What Is The Average Student Loan Payment


Find the Best Student Loans for You

Your loan amount, interest rate, and length of repayment—or loan term—determine how much you pay back on your student loans. Your post-graduation payments will increase in proportion to the amount of debt you took out to cover your education. Monthly payments will decrease in response to lower interest rates, and vice versa. You can pay off your loans more quickly by selecting a shorter repayment period, but your monthly payments will increase.

But the process of taking out and repaying student loans is far more nuanced than those three factors. A graduate degree can leave you with higher student loan payments, but it may help increase your lifetime earning potential. And with rising tuition costs, it can be challenging to plan for monthly payments, even if you choose an in-state public university. Here are a few critical education decisions that can impact your student loan payments.

The Cost of the College You Attend

In general, public universities are less expensive than private ones, especially if you are eligible for in-state tuition. This indicates that compared to students who attended a private college, graduates of public schools typically make much smaller student loan payments.

Average Student Loan Debt* Estimated Student Loan Payment**
All colleges $30,500 $316
Public colleges $27,430 $284
Private nonprofit colleges $33,910 $351
Private for-profit colleges $40,970 $425

*Cumulative student loan debt for bachelors degree recipients in the 2019-20 academic year. Source: National Center for Education Statistics.

**Under the 10-year standard repayment plan at an average rate of 4.5%.

Even though data indicates that graduates of private colleges have higher student loan debt, it’s still important to weigh your options based on your particular situation. For instance, a public college with full tuition may end up being more expensive than a private school with a substantial scholarship package, meaning that future payments would be lower. Nevertheless, the choice of whether the higher tuition at one university is worth the investment is a personal one.

The Type of Degree You Obtain

Graduating from college can help you progress in your career and possibly earn more money in the long run. In many professions, like law or medicine, a professional degree is necessary. Of course, spending an extra two to eight years in college will significantly raise your student loan debt, which will result in larger monthly payments after you enter the workforce.

Six-figure student loan payback may eventually be beneficial for some careers, but if you intend to return to school for a graduate or professional degree, you’ll need to budget for much higher student loan payments.

Average Student Loan Debt* Estimated Student Loan Payment**
Masters $69,140 $768
Law (J.D. or LL.B.) $140,870 $1,564
Medicine (M.D. or D.O.) $199,220 $2,212

*Cumulative student loan debt for graduate degree recipients in the 2019-20 academic year. Source: National Center for Education Statistics.

**Under the 10-year standard repayment plan at an average rate of 6%.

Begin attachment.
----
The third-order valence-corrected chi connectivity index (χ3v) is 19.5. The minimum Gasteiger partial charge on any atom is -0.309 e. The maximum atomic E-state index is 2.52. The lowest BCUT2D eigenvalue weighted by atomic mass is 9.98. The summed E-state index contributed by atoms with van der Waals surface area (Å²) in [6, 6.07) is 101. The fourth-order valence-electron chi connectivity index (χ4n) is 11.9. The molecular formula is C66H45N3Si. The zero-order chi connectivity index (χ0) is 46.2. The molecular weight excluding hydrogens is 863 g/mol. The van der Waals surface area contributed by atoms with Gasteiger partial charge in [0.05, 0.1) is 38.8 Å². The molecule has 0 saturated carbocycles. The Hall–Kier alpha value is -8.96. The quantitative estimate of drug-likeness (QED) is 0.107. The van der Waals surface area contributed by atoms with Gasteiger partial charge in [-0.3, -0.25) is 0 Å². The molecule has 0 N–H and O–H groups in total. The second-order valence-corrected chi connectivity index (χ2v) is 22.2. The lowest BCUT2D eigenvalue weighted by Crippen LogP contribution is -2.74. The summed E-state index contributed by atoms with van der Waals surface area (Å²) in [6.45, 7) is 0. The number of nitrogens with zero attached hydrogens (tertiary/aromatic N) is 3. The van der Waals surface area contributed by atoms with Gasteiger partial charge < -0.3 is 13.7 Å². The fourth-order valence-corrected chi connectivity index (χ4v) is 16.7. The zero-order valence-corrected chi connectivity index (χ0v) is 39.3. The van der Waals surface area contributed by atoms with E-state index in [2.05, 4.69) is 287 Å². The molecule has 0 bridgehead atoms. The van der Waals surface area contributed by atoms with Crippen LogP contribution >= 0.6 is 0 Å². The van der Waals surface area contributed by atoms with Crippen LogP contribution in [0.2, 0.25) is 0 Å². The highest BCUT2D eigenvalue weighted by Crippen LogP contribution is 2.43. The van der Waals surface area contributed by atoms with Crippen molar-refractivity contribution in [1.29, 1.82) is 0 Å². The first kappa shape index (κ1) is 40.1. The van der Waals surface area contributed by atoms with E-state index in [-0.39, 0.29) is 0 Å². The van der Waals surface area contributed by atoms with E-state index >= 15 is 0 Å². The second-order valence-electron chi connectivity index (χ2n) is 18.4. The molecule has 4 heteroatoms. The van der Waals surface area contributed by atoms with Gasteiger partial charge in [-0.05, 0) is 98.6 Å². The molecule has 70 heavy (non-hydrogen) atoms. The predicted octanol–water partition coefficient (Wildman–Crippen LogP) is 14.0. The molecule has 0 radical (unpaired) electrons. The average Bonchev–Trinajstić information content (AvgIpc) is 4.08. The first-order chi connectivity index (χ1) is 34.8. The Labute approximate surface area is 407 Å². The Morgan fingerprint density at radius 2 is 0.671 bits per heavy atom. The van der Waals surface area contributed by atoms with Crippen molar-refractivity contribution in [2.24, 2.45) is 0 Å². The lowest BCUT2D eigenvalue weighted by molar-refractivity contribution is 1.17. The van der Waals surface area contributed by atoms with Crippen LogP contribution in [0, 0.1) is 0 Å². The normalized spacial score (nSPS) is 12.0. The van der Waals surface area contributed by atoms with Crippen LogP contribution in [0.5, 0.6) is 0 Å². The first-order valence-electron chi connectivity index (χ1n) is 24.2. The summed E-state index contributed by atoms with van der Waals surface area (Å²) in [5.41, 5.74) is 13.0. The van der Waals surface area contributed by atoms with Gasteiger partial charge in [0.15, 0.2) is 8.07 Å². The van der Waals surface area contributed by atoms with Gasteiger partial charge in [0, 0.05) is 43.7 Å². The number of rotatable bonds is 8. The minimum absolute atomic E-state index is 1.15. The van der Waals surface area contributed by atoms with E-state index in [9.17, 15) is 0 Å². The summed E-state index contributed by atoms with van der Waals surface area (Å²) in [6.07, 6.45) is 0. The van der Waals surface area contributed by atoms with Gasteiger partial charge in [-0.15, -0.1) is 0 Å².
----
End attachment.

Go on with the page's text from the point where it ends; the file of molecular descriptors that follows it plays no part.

One important consideration if youre thinking about earning an advanced degree is the federal student loan borrowing limit. Independent students can borrow up to $138,500 of federal direct student loans to pay for their undergraduate and graduate or professional studies. For any amount beyond that, youd need to borrow federal grad PLUS loans, which come with a higher interest rate and monthly payment than other federal direct loans.


The Type of Student Loans You Borrow

Federal and private student loans are the two main categories. The majority of borrowers will profit from the federal student loans’ flexible repayment options and low interest rates. You might also be eligible for a federal loan that is subsidized, meaning that the government will cover the interest while you are enrolled in school, depending on your financial need.

Some students, particularly those who are obtaining costly professional degrees, may choose to borrow private student loans when federal aid doesnt fully cover the cost of college. About 15% of students who earned an bachelors degree in 2019-20 received nonfederal loans, which includes private student loans, according to the National Center for Education Statistics.

Since the terms of each private student loan can differ significantly from applicant to applicant, it is challenging to estimate the average payment for these loans. Nevertheless, let’s use this example: if you need to borrow an extra $10,000 in private student loans to pay for college, the monthly payments (assuming a 10-year loan length and an 8% interest rate) would be $121. Thats in addition to your federal student loan payments.

Additionally, while you are still enrolled in school, you might need to make payments on your private student loans. Additionally, you might have to make payments on both federal and private student loans once you graduate or otherwise leave school.

The Repayment Plan You Choose

Borrowers of federal student loans have several options for repayment schedules. Some can help you pay off your debt within a set amount of time, while others are intended to reduce your monthly payments. Heres a rundown of your options:

  • Standard repayment plan. For ten years, payments are fixed and remain the same. All borrowers are eligible for this plan.
  • Graduated repayment plan. Starting small, payments rise over time, usually every two years, with a ten-year repayment period. All borrowers are eligible for this plan.
  • Extended repayment plan. If a borrower has federal student loan debt exceeding $30,000, they may be able to extend their repayment period to 25 years. Extended repayment can either be fixed or graduated.
  • Income-driven repayment, or IDR, plans. A predetermined portion of your discretionary income is used for payments, and after 20 or 25 years, the remaining loan balance is forgiven. IDR plans come in a variety of forms, and each has unique qualifying requirements.